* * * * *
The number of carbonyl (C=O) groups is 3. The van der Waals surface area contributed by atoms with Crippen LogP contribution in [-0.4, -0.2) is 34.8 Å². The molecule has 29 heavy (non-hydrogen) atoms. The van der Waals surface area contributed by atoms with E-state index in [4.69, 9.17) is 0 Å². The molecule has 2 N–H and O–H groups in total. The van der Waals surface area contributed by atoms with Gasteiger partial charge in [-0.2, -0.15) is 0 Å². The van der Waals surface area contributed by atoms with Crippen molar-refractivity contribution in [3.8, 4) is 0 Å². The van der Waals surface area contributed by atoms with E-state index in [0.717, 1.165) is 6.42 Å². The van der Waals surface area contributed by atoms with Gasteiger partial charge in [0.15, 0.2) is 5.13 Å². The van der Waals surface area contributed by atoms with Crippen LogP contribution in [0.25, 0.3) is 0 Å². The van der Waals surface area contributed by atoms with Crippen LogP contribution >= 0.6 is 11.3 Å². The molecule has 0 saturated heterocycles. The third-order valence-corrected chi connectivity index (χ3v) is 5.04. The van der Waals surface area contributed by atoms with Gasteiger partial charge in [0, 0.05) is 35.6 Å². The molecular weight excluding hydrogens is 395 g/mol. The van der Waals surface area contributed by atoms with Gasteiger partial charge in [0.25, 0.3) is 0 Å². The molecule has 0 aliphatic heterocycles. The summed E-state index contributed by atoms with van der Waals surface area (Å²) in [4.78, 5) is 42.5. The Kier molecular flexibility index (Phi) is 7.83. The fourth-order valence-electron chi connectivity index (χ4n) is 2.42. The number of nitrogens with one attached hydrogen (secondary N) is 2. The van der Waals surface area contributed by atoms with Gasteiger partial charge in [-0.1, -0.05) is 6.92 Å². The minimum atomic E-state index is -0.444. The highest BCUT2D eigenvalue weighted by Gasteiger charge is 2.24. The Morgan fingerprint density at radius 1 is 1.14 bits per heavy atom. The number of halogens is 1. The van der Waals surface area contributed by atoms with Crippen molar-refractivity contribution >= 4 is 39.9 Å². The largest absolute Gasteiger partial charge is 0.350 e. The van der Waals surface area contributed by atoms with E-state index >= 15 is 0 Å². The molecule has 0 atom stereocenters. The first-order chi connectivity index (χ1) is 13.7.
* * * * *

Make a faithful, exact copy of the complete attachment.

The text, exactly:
The number of carbonyl (C=O) groups is 3. The van der Waals surface area contributed by atoms with Crippen LogP contribution in [-0.4, -0.2) is 34.8 Å². The molecule has 29 heavy (non-hydrogen) atoms. The van der Waals surface area contributed by atoms with E-state index in [4.69, 9.17) is 0 Å². The molecule has 2 N–H and O–H groups in total. The van der Waals surface area contributed by atoms with Gasteiger partial charge in [-0.2, -0.15) is 0 Å². The van der Waals surface area contributed by atoms with Crippen molar-refractivity contribution in [3.8, 4) is 0 Å². The van der Waals surface area contributed by atoms with E-state index in [0.717, 1.165) is 6.42 Å². The van der Waals surface area contributed by atoms with Gasteiger partial charge in [0.15, 0.2) is 5.13 Å². The van der Waals surface area contributed by atoms with Crippen LogP contribution in [0.25, 0.3) is 0 Å². The van der Waals surface area contributed by atoms with Crippen LogP contribution >= 0.6 is 11.3 Å². The molecule has 0 saturated heterocycles. The third-order valence-corrected chi connectivity index (χ3v) is 5.04. The van der Waals surface area contributed by atoms with Gasteiger partial charge in [0, 0.05) is 35.6 Å². The molecular weight excluding hydrogens is 395 g/mol. The van der Waals surface area contributed by atoms with Gasteiger partial charge in [0.25, 0.3) is 0 Å². The molecule has 0 aliphatic heterocycles. The summed E-state index contributed by atoms with van der Waals surface area (Å²) in [4.78, 5) is 42.5. The Kier molecular flexibility index (Phi) is 7.83. The fourth-order valence-electron chi connectivity index (χ4n) is 2.42. The number of nitrogens with one attached hydrogen (secondary N) is 2. The van der Waals surface area contributed by atoms with Gasteiger partial charge in [-0.1, -0.05) is 6.92 Å². The minimum atomic E-state index is -0.444. The highest BCUT2D eigenvalue weighted by Gasteiger charge is 2.24. The Morgan fingerprint density at radius 1 is 1.14 bits per heavy atom. The number of halogens is 1. The van der Waals surface area contributed by atoms with Crippen molar-refractivity contribution >= 4 is 39.9 Å². The largest absolute Gasteiger partial charge is 0.350 e. The van der Waals surface area contributed by atoms with E-state index >= 15 is 0 Å². The molecule has 0 atom stereocenters. The first-order chi connectivity index (χ1) is 13.7.